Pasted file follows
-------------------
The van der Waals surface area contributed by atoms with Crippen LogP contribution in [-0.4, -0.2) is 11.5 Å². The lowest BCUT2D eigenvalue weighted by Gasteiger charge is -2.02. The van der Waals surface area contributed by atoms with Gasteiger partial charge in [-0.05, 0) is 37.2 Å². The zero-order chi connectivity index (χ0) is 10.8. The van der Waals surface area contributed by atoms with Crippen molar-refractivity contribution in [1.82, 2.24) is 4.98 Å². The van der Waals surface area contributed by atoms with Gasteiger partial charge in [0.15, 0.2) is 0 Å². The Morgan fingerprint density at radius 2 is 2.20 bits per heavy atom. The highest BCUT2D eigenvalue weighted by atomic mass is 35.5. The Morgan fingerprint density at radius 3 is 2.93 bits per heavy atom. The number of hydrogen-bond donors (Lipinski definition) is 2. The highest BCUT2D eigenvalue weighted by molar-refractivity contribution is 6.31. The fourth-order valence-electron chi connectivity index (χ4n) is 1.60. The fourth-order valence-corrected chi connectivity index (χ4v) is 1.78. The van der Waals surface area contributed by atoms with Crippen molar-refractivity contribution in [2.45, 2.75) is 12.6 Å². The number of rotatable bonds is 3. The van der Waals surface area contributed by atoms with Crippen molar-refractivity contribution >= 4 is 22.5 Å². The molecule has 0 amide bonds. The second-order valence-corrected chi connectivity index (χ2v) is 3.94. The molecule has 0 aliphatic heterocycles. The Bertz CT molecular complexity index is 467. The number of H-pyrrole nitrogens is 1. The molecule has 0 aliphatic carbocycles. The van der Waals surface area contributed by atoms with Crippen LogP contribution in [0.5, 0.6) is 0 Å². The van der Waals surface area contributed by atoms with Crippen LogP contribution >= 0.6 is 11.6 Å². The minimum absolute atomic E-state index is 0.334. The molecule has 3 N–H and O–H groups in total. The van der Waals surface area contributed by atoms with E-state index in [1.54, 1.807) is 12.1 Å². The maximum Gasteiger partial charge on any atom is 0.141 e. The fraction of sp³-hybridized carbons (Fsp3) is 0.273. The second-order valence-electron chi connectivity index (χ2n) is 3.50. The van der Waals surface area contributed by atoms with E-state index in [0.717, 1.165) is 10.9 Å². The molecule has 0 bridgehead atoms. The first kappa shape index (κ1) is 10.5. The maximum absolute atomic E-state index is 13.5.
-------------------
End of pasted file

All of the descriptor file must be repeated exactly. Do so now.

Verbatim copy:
The van der Waals surface area contributed by atoms with Crippen LogP contribution in [-0.4, -0.2) is 11.5 Å². The lowest BCUT2D eigenvalue weighted by Gasteiger charge is -2.02. The van der Waals surface area contributed by atoms with Gasteiger partial charge in [-0.05, 0) is 37.2 Å². The zero-order chi connectivity index (χ0) is 10.8. The van der Waals surface area contributed by atoms with Crippen molar-refractivity contribution in [1.82, 2.24) is 4.98 Å². The van der Waals surface area contributed by atoms with Gasteiger partial charge in [0.15, 0.2) is 0 Å². The Morgan fingerprint density at radius 2 is 2.20 bits per heavy atom. The highest BCUT2D eigenvalue weighted by atomic mass is 35.5. The Morgan fingerprint density at radius 3 is 2.93 bits per heavy atom. The number of hydrogen-bond donors (Lipinski definition) is 2. The highest BCUT2D eigenvalue weighted by molar-refractivity contribution is 6.31. The fourth-order valence-electron chi connectivity index (χ4n) is 1.60. The fourth-order valence-corrected chi connectivity index (χ4v) is 1.78. The van der Waals surface area contributed by atoms with Crippen molar-refractivity contribution in [2.45, 2.75) is 12.6 Å². The number of rotatable bonds is 3. The van der Waals surface area contributed by atoms with Crippen molar-refractivity contribution >= 4 is 22.5 Å². The molecule has 0 amide bonds. The second-order valence-corrected chi connectivity index (χ2v) is 3.94. The molecule has 0 aliphatic heterocycles. The Bertz CT molecular complexity index is 467. The number of H-pyrrole nitrogens is 1. The molecule has 0 aliphatic carbocycles. The van der Waals surface area contributed by atoms with Crippen LogP contribution in [0.5, 0.6) is 0 Å². The van der Waals surface area contributed by atoms with Crippen LogP contribution >= 0.6 is 11.6 Å². The minimum absolute atomic E-state index is 0.334. The molecule has 3 N–H and O–H groups in total. The van der Waals surface area contributed by atoms with E-state index in [1.54, 1.807) is 12.1 Å². The maximum Gasteiger partial charge on any atom is 0.141 e. The fraction of sp³-hybridized carbons (Fsp3) is 0.273. The second-order valence-electron chi connectivity index (χ2n) is 3.50. The van der Waals surface area contributed by atoms with E-state index in [0.717, 1.165) is 10.9 Å². The molecule has 0 bridgehead atoms. The first kappa shape index (κ1) is 10.5. The maximum absolute atomic E-state index is 13.5.